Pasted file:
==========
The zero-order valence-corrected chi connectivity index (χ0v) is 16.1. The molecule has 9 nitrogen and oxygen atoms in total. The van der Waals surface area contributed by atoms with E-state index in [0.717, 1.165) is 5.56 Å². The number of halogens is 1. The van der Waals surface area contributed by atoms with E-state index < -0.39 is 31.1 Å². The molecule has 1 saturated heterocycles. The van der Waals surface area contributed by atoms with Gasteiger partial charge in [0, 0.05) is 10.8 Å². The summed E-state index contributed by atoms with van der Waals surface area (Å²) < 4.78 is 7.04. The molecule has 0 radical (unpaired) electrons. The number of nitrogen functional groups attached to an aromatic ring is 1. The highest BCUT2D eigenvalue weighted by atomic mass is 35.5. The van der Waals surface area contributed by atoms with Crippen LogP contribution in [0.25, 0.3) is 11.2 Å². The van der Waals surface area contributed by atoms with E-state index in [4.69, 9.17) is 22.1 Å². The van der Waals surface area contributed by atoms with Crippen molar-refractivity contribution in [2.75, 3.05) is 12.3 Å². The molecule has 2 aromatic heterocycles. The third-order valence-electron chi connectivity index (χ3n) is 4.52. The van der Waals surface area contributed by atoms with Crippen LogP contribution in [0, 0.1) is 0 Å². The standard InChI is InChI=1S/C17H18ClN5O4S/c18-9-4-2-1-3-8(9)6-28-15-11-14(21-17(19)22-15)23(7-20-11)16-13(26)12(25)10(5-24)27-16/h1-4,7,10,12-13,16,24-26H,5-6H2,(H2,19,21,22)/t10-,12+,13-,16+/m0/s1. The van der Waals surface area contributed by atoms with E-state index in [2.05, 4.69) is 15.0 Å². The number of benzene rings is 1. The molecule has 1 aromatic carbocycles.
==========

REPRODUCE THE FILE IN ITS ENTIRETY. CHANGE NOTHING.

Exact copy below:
The zero-order valence-corrected chi connectivity index (χ0v) is 16.1. The molecule has 9 nitrogen and oxygen atoms in total. The van der Waals surface area contributed by atoms with E-state index in [0.717, 1.165) is 5.56 Å². The number of halogens is 1. The van der Waals surface area contributed by atoms with E-state index < -0.39 is 31.1 Å². The molecule has 1 saturated heterocycles. The van der Waals surface area contributed by atoms with Gasteiger partial charge in [0, 0.05) is 10.8 Å². The summed E-state index contributed by atoms with van der Waals surface area (Å²) < 4.78 is 7.04. The molecule has 0 radical (unpaired) electrons. The number of nitrogen functional groups attached to an aromatic ring is 1. The highest BCUT2D eigenvalue weighted by atomic mass is 35.5. The van der Waals surface area contributed by atoms with Crippen LogP contribution in [0.25, 0.3) is 11.2 Å². The van der Waals surface area contributed by atoms with E-state index in [4.69, 9.17) is 22.1 Å². The van der Waals surface area contributed by atoms with Crippen molar-refractivity contribution in [2.75, 3.05) is 12.3 Å². The molecule has 2 aromatic heterocycles. The third-order valence-electron chi connectivity index (χ3n) is 4.52. The van der Waals surface area contributed by atoms with Crippen LogP contribution in [0, 0.1) is 0 Å². The standard InChI is InChI=1S/C17H18ClN5O4S/c18-9-4-2-1-3-8(9)6-28-15-11-14(21-17(19)22-15)23(7-20-11)16-13(26)12(25)10(5-24)27-16/h1-4,7,10,12-13,16,24-26H,5-6H2,(H2,19,21,22)/t10-,12+,13-,16+/m0/s1. The van der Waals surface area contributed by atoms with E-state index in [2.05, 4.69) is 15.0 Å². The number of benzene rings is 1. The molecule has 1 aromatic carbocycles.